Investment Concepts for Sustainable Tourism
Eddie Lubbers, CEO of the Travel Impact Lab in the Netherlands, researched general venture capital investments in tourism as part of his new role in launching a rebirth of the Travel Impact Lab post-COVID 19. Based on a 2022 report from Skift Research, he found about $6 billion USD going to the travel economy with 1% targeted at sustainability.8 The Lab seeks to generate positive, measurable social and environmental impacts with a financial return, helping to accelerate the ability of enterprises to measure, manage and achieve business impact. Lubbers believes the global target should be to reach $600 million USD in total investments in sustainable tourism or 10% of total travel investment by 2030. Travel Impact is launching this May with their first round at 100K USD for up to 10 startup companies specializing in making a social or environmental impact.9
Wilderness Safaris, a luxury ecotourism company in Africa with safari operations in eight countries, took a $60 million USD impact investment in 2018 from the Rise Fund to buy out two large private investors. Rise is the largest private impact fund in the world, with more than $14 billion USD under management in 2023.10 Keith Vincent, CEO of Wilderness Safaris viewed the investment as vital to meet their conservation goals, while at the same time helping to secure profitable growth. His thinking was that his company needed to secure critical ecosystems in Africa, such as the Okavango Delta in Botswana, to allow the company to operate into the future without growing risks.11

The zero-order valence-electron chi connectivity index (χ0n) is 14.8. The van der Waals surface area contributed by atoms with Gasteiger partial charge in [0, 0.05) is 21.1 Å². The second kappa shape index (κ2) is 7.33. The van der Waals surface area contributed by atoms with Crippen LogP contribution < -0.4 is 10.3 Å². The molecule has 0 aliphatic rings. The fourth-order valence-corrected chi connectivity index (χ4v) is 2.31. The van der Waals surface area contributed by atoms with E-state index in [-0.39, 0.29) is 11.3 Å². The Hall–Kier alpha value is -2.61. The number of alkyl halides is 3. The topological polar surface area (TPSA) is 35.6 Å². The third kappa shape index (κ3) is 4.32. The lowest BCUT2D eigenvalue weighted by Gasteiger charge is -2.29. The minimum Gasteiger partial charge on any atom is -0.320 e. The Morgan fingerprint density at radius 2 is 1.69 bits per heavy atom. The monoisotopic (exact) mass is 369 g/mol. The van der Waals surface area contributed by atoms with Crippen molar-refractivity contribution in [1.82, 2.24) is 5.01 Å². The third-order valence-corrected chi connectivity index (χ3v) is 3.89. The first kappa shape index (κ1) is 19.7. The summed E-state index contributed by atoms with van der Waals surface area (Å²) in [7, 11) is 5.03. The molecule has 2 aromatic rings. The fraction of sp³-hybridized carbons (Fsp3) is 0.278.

Ulrich John, investment banker and developer reviewing and integrating the hospitality market in the field of consciousness and sustainability, is an innovative thinker from Sweden. He believes the idea of developing conscious luxury havens will attract purpose driven visitors to take extended stays in areas of high quality natural and social value, to be part of a greater “social development exchange.” He has been working during the pandemic with the Nobel Sustainability Trust, founded in 2011, a family endeavor by the descendants of Alfred Nobel, who seek to promote sustainable economic growth which preserves and enhances living systems to accelerate the transition to sustainable societies.12 Ulrich sees that a collaboration with the Nobel Sustainability Trust can offer options for investors to develop a new Impact Fund which could secure high value ecotourism destinations, related natural areas and rich agricultural zones.
Destination Investment of the Future
Pioneers in sustainable tourism investment like Ulrich John, Wilderness Safaris and the Travel Impact Lab know that the management of vital natural and social assets at the destination level will be invaluable for the future of local residents and their visitors. And they are well aware that the careful management of core destination assets will pay off for the country involved.
It is true however that the private sector and consumers can only achieve so much, even with the most enlightened thinking. In my work at Harvard and Cornell Universities, we have found that trained destination management units can play a pivotal role in gathering information already available at the destination level to report regularly to local decision makers on essential socio-cultural, climate and environmental systems linked to future economic well-being.